For example, the first 90-days are a critical time in the customer success journey. During this time a focus on training, case studies, on-boarding, and support is critical to making a great first impression and establishing a strong foundational relationship from which to build upon.
No matter which stage your current subscribers fall into, establishing and carrying out a seamless customer success experience addressing touchpoints throughout the customer journey is vital to the success of both your brand and your customers’ businesses.
Once you’ve mapped out your customers’ journey you can effectively set up touch points, goals, metrics and ways to measure success at each stage. This approach will also help you to identify success bottlenecks and areas for optimization and improvement.
Customer Success Best Practices
1. Lifecycle Management Framework
When it comes to customer success, having a framework and benchmarking model to establish where you are now and where you need to be is quite useful.
Your aim should be to benchmark customer success approaches across these five key areas:
- Data / information
- Business and customer specific KPIs
Begin to formulate your framework by working backwards. Start with defining the “ideal end customer” and work in reverse to identify what is needed to get them there.
2. Customer Success is a Team Sport
Siloing customer service and success efforts to your support team isolates important data and insights that can be used to help improve. For example, if your customer service team notices that they get the same support tickets regarding a specific issue on the homepage, they could pass that information on to the UI/UX team to make usability changes to prevent the issue in the first place.
Think of customer success as being interdisciplinary with each department being able to contribute insights, data and feedback to a central command post responsible for overall “success” metrics and overseeing implementations.
3. Help them, Help You
In an age of “I want it now”, customers want and expect help as quickly and efficiently as possible. Support channels may vary, from tutorials and “how to” articles to phone, email and chat systems. In a recent poll done by HubSpot, around 60% of global business respondents reported email and phone as their preferred channels for support. Another 26% preferred on-site forms and chat.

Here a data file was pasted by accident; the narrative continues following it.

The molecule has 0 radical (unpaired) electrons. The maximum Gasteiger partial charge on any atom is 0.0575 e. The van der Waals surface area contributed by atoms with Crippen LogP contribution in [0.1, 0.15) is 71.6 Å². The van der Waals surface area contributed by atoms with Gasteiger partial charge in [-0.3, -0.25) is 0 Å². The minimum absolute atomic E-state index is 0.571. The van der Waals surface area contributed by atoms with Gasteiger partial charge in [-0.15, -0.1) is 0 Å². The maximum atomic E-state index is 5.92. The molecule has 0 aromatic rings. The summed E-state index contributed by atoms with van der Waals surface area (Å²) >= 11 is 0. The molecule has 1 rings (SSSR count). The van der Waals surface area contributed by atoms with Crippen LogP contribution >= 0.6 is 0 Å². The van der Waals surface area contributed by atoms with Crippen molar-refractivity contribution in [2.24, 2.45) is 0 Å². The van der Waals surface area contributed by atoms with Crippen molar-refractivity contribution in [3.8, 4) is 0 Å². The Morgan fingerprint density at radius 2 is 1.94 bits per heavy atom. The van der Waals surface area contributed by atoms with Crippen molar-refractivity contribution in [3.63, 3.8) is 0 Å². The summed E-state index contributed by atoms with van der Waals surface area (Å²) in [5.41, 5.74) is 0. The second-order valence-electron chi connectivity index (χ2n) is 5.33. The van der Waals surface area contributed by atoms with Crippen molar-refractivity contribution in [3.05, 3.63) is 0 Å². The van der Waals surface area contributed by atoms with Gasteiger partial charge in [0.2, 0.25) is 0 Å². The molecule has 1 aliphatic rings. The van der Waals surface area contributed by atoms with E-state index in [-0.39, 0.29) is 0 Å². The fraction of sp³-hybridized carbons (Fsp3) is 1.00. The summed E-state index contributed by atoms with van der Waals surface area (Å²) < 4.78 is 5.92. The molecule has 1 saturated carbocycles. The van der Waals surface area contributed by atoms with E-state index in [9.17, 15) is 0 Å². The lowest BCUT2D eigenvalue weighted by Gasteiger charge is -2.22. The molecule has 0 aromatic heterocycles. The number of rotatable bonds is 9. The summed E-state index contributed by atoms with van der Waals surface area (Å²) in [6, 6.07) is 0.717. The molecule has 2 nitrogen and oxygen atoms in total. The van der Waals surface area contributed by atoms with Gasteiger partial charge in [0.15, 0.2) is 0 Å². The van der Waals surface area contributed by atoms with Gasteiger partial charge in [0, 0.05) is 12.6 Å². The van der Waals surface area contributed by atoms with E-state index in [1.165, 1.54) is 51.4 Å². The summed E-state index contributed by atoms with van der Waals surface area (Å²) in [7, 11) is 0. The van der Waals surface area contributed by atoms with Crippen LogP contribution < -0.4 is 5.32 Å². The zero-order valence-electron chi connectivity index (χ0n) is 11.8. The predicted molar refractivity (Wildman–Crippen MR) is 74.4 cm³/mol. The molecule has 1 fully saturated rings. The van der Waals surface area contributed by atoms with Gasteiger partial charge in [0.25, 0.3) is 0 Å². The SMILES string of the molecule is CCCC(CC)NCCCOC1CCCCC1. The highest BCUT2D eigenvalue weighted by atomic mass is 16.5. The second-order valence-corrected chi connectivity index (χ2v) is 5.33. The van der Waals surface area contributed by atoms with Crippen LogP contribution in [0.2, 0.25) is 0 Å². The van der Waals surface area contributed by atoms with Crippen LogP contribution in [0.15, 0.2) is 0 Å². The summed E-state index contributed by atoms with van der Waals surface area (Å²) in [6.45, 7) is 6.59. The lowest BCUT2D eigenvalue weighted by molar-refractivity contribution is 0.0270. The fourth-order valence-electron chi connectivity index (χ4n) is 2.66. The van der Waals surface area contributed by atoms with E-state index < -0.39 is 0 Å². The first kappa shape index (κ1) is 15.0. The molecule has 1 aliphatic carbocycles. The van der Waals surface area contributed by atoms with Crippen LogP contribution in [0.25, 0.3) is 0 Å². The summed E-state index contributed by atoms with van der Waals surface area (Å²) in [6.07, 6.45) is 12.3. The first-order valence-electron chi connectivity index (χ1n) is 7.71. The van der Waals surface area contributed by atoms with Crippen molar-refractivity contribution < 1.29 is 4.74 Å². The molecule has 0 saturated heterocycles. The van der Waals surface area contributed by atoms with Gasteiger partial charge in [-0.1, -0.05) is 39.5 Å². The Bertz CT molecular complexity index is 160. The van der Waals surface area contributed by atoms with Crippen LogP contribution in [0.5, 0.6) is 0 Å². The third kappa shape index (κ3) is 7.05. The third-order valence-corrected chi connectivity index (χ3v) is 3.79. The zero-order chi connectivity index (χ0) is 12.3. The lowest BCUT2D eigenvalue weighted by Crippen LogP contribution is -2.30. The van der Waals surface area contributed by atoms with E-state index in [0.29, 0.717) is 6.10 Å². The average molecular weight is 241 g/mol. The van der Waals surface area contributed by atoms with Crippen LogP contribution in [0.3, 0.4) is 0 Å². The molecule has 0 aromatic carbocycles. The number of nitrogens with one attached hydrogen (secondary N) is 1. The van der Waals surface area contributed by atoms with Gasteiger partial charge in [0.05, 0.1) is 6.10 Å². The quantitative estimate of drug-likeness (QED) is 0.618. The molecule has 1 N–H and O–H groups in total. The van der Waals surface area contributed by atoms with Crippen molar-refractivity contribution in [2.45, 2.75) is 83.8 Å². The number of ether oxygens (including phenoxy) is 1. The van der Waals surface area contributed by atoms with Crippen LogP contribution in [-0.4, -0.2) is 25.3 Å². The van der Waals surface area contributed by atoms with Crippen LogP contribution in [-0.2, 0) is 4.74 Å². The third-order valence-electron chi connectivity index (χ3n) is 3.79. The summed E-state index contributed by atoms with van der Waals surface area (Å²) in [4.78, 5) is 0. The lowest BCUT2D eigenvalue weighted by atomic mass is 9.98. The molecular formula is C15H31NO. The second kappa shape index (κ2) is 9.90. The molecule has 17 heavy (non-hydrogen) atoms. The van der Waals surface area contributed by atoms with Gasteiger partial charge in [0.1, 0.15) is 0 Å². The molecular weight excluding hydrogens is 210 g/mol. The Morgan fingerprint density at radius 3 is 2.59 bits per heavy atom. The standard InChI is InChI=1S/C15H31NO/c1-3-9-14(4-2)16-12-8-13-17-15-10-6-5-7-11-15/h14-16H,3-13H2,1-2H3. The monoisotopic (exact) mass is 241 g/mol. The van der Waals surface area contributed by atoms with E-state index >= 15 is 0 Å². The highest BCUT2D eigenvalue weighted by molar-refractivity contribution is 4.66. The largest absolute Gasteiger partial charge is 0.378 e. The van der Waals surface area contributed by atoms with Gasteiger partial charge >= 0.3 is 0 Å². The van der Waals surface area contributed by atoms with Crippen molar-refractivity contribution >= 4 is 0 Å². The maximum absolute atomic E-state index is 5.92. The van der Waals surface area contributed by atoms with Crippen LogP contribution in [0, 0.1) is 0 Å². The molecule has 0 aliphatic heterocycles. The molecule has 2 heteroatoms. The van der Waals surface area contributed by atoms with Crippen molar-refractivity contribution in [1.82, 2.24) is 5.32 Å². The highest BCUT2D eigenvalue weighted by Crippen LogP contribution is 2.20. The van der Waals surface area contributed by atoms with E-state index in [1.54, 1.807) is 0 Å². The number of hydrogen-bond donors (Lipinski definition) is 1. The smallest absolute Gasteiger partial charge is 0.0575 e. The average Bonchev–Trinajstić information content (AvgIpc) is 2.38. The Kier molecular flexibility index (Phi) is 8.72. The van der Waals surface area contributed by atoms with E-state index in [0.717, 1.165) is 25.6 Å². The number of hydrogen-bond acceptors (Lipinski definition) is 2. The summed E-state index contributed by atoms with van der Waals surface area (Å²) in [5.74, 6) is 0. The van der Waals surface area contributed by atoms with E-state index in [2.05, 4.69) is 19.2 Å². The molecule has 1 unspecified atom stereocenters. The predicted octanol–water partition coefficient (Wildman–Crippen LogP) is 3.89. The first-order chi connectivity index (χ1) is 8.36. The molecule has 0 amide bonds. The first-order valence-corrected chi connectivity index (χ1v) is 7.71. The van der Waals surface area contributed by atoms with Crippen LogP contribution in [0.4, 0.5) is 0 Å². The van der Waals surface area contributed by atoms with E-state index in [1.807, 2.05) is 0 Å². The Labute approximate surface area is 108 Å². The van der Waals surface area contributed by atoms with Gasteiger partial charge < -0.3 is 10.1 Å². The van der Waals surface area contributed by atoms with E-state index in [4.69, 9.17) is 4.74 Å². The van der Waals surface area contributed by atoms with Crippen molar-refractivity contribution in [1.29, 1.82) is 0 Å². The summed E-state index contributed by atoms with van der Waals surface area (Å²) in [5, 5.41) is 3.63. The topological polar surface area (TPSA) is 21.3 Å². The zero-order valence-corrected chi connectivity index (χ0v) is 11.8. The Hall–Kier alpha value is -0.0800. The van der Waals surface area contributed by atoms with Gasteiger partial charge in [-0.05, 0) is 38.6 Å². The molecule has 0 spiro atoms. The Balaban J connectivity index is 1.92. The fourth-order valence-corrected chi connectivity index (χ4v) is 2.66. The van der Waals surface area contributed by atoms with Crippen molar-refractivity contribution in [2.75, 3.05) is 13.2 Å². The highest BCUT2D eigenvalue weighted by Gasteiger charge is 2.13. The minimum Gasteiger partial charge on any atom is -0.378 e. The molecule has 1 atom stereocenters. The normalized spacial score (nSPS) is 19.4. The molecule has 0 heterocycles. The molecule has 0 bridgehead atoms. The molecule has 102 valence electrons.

The point is that client expectations will vary, and making your support systems easily accessible and available through various systems is an important consideration. Make sure your support methods are simple intuitive, responsive and efficient.
Common Expected Support Channels May Include:
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- Knowledge Base
- Ticketing system
4. Dig Deeper
As it relates to support, customers typically come to you with a specific issue or request in mind, and while solving that issue for them is priority #1, you should also train your teams to dig deeper. Asking open-ended questions to clarify and understand the issue may present opportunities to explore other means of improvement or the identification of unrelated issues.
Your customers can be raving fans, telling everyone they know about how great your company/product is, or your worst enemies, spreading negativity about your brand across social media for everyone to see.
Which bucket your customers end up in is largely up to you and how you treat and support customer success within your organization.
For better or worse, your customers are largely in control of your company’s destiny, and if you haven’t felt the impact of that paradigm yet, it’s only a matter of time.
By following the steps in this article and by delivering an amazing experience for your customers, your brand will not only experience success, but will likely outpace much of the competition.